Buttercups in Grazed Pastures

Buttercups and other winter annual weeds have already emerged or renewed their active growth during the past few weeks.  This has been particularly true with the early arrival of warmer temperatures that has occurred this winter.  As a cool season weed, buttercup often flourishes in over grazed pasture fields with poor stands of desirable forages. In fact, many fields that have dense buttercup populations are fields heavily grazed by animals during the fall through the early spring months. 

Figure 1.  Hispid buttercup with mature flowers and new seed forming

Buttercups mostly grow as winter annuals, although some species are classified as short-lived perennials. In Kentucky there are different species of buttercups that are known to impact pasture fields, such as hispid buttercup (Ranunculus hispidus), creeping buttercup (Ranunculus repens), tall buttercup (Ranunculus acris), bulbous buttercup (Ranunculus bulbosus), and small flower buttercup (Ranunculus arbortivus).  These plants typically produce five, shiny yellow petals beginning in the early spring. Although different species may have somewhat similar flower heads, each of these buttercup species differs somewhat in their vegetative leaf characteristics.  New seed begin to develop during the time petals are showy.  Waiting until after flowers appear can be too late to implement control tactics. This is one reason buttercups survive year to year and new plants emerge each year.

Some buttercup plants may emerge in the fall but most plants emerge from seed during the late winter months when temperatures begin to warm. Therefore, pasture management practices that improve and promote growth of desirable plants during these months is one of the best methods to help compete against the emergence and growth of this plant.  Whereas, livestock animals allowed to overgraze fields during the fall and winter months is one of the main factors that contribute to buttercup problems.  Mowing fields or clipping plants close to the ground in the early spring before buttercup plants can produce flowers may help reduce the amount of new seed produced, but mowing alone will not totally eliminate seed production.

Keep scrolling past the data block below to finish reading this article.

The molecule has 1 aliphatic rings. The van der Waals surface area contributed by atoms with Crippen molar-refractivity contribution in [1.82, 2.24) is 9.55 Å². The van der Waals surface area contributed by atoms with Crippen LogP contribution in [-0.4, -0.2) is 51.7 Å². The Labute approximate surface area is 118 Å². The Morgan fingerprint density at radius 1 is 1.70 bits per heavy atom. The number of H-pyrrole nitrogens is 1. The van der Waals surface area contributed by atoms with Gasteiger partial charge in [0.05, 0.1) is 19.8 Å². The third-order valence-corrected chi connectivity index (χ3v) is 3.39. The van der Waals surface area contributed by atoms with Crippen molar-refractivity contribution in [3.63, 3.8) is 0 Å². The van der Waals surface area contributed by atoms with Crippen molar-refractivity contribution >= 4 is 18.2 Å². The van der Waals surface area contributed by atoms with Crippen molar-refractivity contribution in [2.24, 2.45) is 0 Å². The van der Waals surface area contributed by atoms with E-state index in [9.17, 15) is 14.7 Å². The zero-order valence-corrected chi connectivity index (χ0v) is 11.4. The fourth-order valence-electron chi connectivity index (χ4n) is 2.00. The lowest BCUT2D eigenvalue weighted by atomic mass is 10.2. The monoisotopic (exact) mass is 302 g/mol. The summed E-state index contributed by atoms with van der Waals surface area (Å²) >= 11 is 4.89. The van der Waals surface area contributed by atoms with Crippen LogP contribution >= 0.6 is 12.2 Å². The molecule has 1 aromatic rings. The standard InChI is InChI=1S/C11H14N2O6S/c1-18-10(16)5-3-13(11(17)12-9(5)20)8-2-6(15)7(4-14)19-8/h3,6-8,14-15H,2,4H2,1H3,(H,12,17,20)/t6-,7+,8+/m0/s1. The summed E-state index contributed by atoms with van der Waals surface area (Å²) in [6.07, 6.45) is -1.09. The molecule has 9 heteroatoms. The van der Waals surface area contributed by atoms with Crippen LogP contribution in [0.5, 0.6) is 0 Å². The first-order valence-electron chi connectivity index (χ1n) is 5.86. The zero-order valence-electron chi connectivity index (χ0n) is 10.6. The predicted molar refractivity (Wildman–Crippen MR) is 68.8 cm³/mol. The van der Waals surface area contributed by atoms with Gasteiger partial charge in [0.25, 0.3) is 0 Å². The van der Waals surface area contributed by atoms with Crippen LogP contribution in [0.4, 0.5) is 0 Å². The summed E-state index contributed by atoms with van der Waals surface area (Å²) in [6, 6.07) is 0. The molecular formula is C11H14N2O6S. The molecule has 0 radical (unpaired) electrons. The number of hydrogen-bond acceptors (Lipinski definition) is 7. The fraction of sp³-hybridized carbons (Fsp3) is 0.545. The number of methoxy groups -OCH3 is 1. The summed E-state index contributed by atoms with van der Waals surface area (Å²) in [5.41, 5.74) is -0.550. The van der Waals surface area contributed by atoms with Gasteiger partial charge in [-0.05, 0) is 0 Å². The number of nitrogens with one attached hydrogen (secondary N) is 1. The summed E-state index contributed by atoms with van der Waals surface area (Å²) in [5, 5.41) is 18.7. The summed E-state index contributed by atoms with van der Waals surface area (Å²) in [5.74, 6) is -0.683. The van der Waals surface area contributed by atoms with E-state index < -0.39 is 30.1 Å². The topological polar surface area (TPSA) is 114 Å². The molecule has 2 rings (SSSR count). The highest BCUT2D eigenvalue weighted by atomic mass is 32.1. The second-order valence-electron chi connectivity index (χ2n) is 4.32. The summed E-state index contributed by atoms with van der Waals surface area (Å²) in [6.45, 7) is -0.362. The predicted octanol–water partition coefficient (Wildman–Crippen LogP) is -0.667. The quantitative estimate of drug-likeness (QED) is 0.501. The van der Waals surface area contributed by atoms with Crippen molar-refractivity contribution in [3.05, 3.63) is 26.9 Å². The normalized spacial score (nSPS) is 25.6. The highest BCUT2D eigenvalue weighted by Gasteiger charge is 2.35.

For chemical control, herbicides registered for use on grazed grass pastures that contain 2,4-D alone will effectively control buttercup. Depending on other weeds present herbicides that contain dicamba+2,4-D (eg. Weedmaster, Brash, Rifle-D, etc.), aminopyralid (eg. GrazonNext, Duracor), triclopyr (eg. Crossbow), or metsulfuron (eg. Cimarron) can also be used.  However, legumes such as clovers interseeded with grass pastures will be severely injured or killed by these other herbicide products.  For optimum results apply a herbicide in the early spring (March or early April) before flowers are observed, when buttercup plants are still small and actively growing in a vegetative growth stage.  For best herbicide activity wait until daytime air temperatures is greater than 55 F for two to three consecutive days.  Consult the herbicide label for further information on grazing restrictions, precautions, or other possible limitations. 

For fields heavily infested with buttercup a variety of control tactics may be needed.  Apply a herbicide to help reduce the population of buttercup plants in the spring plus use good pasture management techniques throughout the year to help improve and thicken the stand of desirable forages. ~ J. D. Green, Extension Weed Scientist